The women breaking down disability barriers, one country at a time

Joan Latta, from Fakenham in Spain on tour. Picture: Joan Latta

Joan Latta, from Fakenham in Spain on tour. Picture: Joan Latta - Credit: Archant

Her mission has taken her around the world to break down barriers about disability, but she is now looking to one day spread the word even further.

Joan Latta, 27, from Fakenham, completed another speaking tour in February, before the coronavirus crisis reached such massive levels. This time she returned from Spain, after visiting Hong Kong, Singapore and Macau. She talks to students in schools and universities about living with cerebral palsy.

“I want to give inspiration to other disable people, as well as educating able people,” said the 27-year-old.

“I suffered from severe bullying when I was at school. This gave me a great drive to succeed.

“This has taught me how life is so precious.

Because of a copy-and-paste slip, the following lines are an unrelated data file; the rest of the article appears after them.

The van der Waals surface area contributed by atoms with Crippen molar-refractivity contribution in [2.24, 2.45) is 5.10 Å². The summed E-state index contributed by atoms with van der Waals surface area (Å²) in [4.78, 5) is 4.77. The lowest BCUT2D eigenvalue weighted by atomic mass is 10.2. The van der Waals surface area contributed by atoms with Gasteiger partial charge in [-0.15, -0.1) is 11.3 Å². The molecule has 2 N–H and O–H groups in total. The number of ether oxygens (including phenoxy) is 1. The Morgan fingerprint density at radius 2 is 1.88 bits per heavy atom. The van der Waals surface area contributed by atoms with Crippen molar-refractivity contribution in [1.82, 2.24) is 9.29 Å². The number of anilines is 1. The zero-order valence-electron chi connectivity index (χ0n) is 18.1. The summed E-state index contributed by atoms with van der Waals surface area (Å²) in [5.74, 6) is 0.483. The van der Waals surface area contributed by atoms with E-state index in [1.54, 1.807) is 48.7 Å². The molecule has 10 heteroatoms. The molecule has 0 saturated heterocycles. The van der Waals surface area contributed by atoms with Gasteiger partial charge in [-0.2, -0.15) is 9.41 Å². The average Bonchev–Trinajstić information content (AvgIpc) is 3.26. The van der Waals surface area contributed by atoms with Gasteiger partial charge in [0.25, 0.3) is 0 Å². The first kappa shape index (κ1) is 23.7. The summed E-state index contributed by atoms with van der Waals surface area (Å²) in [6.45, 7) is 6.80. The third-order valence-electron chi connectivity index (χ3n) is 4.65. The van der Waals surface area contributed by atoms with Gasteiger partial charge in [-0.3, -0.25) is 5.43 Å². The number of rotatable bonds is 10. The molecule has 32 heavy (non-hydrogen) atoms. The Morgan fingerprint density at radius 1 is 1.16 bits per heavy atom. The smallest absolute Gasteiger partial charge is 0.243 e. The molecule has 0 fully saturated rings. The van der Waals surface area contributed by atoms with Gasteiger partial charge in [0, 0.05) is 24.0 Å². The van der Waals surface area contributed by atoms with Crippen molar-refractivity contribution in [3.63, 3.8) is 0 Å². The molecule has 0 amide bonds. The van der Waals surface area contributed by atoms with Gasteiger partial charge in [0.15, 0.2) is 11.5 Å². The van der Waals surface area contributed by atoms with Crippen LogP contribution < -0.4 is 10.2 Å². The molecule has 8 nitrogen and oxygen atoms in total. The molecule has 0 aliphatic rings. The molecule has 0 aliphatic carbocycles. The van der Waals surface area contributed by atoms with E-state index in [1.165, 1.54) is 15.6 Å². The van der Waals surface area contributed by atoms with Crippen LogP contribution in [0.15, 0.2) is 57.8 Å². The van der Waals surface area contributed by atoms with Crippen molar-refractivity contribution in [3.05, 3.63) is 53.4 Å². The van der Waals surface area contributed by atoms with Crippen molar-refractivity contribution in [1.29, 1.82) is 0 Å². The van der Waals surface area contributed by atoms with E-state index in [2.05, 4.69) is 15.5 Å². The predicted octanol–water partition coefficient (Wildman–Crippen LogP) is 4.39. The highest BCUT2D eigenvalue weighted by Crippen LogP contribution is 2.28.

“I hope through my talks and education that bullying will not happen in the next generation.”

There were plans to go to Malta as well, but due to the coronavirus, she had to postpone the event.

Miss Latta runs her own business, Cerebral Palsy Alive and Kicking, which she created with help from the Prince Trust. She also graduated from the open university.

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As well as this, she took up skiing after it was suggested she join the club in Norwich. Miss Latta has only been on the slopes for three years but has gone onto win gold at her skiing club championship and silver at the Special Olympics.

She plans to carry on with the skiing and hopes to move up to more advance competitions. She also hopes to conquer two wheels, as riding a bike is another one of her personal goals

“I am very proud because even though I have difficulties, I have achieved so much in my life”, Miss Latta said.

She is hoping to carry on the work she has been doing, with more talks abroad in schools, charities and organisations.

She also hopes to get back into a more permanent role at a school as the former Fakenham High School pupil was made redundant from her role as a teaching assistant at a special needs school in Christmas 2013.

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